Years before Kodak released its panoramic camera, the company's founder gave explorer Hiram Bingham a specially outfitted version to take on his groundbreaking expedition to Peru.
These Stunning Pictures Revealed Machu Picchu to the World
In 1913, National Geographic published these panoramas of the ancient city, rediscovered two years before.
One hundred and six years ago today, while searching for a lost Incan capital, a 35-year-old American explorer named Hiram Bingham was led to a mountaintop in the Urubamba valley of Peru. The area he entered resembled a tropical rainforest, but soon he began to make out walls and buildings. The granite blocks "were beautifully fitted together in the most refined style of Inca architecture," he recalled two years later in an account for National Geographic. As the scale of the 400-year-old site unfolded, Bingham realized that "Machu Picchu might prove to be the largest and most important ruin discovered in South America since the days of the Spanish conquest."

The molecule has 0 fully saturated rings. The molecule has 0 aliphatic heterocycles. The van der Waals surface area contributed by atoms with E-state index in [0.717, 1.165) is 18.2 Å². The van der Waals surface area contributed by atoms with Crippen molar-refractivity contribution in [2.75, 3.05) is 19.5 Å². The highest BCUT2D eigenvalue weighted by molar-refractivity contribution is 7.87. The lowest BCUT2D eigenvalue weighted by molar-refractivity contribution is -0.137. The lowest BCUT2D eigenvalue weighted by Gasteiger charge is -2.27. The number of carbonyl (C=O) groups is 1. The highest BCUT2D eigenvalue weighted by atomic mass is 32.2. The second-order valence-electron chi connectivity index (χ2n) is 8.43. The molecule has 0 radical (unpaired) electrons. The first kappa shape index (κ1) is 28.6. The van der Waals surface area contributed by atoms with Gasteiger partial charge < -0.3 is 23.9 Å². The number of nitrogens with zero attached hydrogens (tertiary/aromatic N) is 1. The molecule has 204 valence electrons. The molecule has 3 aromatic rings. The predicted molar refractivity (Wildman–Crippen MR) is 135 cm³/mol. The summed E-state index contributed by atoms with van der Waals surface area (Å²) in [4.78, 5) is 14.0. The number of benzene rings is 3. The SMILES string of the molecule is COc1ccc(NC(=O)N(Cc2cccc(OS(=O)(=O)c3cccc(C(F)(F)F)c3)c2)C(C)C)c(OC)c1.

Before departing from the mountain and the unearthed ruins